Saturday, June 07, 2008

Book Four: This is What I Did by Ann Dee Ellis

I probably should have made my days Friday and Saturday. This is the first chance I've had to work on the challenge today

reading: 10:55pm to 11:55pm (1 hour), 157 pages
writing: 4:00 pm to 4:55pm (55 minutes)




This is What I Did: by Ann Dee Ellis. Little, Brown, 2007 (978-0-316-01363-5) $16.99

I'm glad I can show the cover of this book here, because I think it could be considered part of the title--that colon is quite deliberate. A lot of this book is about not saying anything, and how in a way, that is still saying something.

This... is a sort of mystery--it's a little reminiscent of The Curious Incident of the Dog in the Night-time in spots--and I have to confess that I read ahead to discover the secret, because the suspenseful slow reveal was just killing me. Once I knew what had actually happened, I was able to settle down and enjoy reading. Narrated by thirteen year old Logan, it is a terse, disturbing story, told in dribs and drabs of statements and reported dialogue, a far bit of which is blank:

Patsy: You must be Logan.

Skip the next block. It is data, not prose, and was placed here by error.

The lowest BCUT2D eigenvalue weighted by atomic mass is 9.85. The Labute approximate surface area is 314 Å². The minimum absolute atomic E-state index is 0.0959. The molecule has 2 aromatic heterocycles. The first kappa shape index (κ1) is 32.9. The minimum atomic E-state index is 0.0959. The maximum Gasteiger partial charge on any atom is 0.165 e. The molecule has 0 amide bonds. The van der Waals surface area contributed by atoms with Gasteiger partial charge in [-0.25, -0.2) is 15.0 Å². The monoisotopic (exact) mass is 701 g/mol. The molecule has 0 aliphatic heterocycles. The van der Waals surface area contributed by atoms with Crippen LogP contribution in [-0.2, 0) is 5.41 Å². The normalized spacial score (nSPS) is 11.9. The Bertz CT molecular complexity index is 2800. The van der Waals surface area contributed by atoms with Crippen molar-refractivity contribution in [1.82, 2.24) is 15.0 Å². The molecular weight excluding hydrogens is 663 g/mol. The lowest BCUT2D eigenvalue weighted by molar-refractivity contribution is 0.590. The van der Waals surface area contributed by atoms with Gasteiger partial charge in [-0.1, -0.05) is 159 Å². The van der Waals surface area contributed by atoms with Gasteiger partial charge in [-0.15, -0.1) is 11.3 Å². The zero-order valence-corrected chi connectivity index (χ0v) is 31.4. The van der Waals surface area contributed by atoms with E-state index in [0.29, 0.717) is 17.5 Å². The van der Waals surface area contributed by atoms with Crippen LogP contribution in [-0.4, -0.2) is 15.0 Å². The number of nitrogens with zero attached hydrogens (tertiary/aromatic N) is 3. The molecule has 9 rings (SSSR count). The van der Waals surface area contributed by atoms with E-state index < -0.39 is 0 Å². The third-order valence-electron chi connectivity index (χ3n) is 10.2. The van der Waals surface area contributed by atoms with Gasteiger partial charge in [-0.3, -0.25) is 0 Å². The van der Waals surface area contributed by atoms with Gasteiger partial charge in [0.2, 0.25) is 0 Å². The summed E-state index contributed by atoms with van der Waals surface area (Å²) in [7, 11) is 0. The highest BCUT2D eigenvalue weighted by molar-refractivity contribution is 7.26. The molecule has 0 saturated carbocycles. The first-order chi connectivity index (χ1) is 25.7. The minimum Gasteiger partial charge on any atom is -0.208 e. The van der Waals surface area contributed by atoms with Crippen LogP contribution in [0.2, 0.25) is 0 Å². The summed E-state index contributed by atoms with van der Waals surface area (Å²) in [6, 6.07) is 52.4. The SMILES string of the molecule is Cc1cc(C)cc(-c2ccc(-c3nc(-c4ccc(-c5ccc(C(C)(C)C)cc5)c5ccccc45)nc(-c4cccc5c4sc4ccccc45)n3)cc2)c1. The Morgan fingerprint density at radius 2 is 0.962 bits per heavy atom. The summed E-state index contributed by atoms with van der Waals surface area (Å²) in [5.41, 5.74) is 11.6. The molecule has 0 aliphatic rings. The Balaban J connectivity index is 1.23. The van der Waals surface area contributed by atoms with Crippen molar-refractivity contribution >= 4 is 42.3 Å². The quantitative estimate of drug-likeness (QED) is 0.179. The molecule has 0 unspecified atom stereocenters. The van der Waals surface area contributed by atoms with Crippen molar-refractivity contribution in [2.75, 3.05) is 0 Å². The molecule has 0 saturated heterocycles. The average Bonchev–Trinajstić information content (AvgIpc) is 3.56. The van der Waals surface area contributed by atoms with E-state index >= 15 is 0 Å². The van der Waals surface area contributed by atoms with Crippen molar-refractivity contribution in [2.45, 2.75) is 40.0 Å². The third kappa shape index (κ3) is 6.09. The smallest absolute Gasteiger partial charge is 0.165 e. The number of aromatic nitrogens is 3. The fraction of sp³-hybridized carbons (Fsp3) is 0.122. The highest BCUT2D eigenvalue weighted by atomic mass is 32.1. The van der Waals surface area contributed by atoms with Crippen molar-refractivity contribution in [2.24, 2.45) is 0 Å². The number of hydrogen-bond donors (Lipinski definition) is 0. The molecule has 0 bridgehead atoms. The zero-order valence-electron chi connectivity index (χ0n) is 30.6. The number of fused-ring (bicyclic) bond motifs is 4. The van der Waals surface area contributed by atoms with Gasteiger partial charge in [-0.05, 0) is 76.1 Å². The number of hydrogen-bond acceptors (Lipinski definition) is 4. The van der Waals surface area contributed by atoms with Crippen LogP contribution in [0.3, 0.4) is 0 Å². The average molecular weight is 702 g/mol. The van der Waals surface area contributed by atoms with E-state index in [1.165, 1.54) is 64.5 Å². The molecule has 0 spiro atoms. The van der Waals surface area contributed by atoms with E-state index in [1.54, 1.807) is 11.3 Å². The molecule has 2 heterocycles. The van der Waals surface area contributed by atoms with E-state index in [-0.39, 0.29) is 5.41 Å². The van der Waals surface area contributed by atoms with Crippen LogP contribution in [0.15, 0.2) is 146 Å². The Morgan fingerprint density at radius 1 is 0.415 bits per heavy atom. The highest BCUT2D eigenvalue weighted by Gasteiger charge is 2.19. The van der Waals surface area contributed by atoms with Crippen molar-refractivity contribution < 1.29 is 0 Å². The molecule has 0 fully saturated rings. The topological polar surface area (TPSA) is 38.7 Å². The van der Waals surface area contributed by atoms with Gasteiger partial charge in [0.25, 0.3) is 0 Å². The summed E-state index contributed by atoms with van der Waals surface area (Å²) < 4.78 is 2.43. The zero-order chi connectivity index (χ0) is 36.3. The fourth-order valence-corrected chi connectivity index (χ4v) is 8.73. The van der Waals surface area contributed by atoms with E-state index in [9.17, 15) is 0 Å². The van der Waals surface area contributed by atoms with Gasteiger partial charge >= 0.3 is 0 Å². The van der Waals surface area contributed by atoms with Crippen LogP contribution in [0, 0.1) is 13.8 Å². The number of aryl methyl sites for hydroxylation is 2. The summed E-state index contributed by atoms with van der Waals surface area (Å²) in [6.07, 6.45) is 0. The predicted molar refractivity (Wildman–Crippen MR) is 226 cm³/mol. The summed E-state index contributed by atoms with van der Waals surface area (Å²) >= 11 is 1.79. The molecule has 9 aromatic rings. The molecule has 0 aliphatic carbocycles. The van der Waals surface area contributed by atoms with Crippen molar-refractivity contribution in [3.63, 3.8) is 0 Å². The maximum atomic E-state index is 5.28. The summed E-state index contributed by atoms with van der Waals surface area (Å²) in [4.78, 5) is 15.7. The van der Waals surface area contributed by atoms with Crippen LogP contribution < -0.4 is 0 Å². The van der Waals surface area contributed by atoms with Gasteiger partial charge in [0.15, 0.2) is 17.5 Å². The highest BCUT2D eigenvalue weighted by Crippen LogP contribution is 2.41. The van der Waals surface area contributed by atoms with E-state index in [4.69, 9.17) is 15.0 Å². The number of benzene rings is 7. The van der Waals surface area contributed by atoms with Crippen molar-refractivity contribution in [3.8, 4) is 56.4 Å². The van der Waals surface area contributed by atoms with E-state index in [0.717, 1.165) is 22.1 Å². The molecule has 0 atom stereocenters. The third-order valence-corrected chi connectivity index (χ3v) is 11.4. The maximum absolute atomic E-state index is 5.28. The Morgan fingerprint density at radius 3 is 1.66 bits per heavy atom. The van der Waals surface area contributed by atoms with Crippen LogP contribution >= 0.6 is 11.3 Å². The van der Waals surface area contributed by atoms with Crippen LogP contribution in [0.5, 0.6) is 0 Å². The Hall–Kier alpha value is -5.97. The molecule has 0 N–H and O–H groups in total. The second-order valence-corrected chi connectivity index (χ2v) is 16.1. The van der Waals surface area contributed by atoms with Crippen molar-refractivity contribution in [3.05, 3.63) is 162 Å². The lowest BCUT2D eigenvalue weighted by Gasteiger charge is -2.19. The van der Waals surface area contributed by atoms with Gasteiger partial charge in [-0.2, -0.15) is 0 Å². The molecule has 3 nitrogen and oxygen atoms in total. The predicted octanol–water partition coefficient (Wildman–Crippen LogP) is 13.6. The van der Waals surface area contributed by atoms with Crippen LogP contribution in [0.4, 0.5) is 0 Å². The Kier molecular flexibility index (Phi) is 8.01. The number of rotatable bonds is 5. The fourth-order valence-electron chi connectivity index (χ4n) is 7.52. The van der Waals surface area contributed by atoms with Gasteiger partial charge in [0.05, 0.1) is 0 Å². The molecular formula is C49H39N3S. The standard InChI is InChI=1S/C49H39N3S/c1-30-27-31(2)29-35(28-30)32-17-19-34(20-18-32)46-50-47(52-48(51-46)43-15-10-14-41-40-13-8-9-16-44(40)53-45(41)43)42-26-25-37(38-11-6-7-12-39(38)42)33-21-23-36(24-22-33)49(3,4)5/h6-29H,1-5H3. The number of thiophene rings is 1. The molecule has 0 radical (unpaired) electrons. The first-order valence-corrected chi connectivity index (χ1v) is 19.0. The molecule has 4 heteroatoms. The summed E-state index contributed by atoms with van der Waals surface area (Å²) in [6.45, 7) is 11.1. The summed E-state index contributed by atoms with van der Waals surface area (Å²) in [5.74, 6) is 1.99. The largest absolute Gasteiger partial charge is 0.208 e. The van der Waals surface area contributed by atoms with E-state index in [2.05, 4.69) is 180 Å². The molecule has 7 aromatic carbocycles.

Me:
Patsy: Well, I've got a son your exact age. His name is Bruce.
Me:
Patsy: You are just going to love him. He's a doll.
Me:
Patsy: Are you okay?

Logan does talk, some of the time, but much of his life is spent not knowing what to do or say; particularly now, when he is burdened both by being a target of severe bullying and by tremendous guilt about a time in his life when he failed to act.

Logan writes in short vignettes, which are separated by small graphics on each page. There's a kicker at the end of almost each one, such as this:

He was sort of riding slower than usual.
I should have guessed then.
I should have known something was going to happen.
Why did it have to happen, Zyler?

That example is one I thought a bit overdone for effect, but mostly the style is very effective. It feels like we're in someone else's mind, a mind which moves a little differently than ours perhaps.. It works to draw us into an outsider's perspective and create empathy for someone we might otherwise despise a little.

This... is a shocking story at times, and also very sad, but very worth reading. The ending has a triumphant aspect, but is far from pat. Although Logan has no diagnosis (that we are told about, anyway), I think it would be especially interesting to readers looking for stories about special needs kids, and/or about bullying, though it could be enjoyed by most readers just as a suspenseful and emotional read. * (13 & up)

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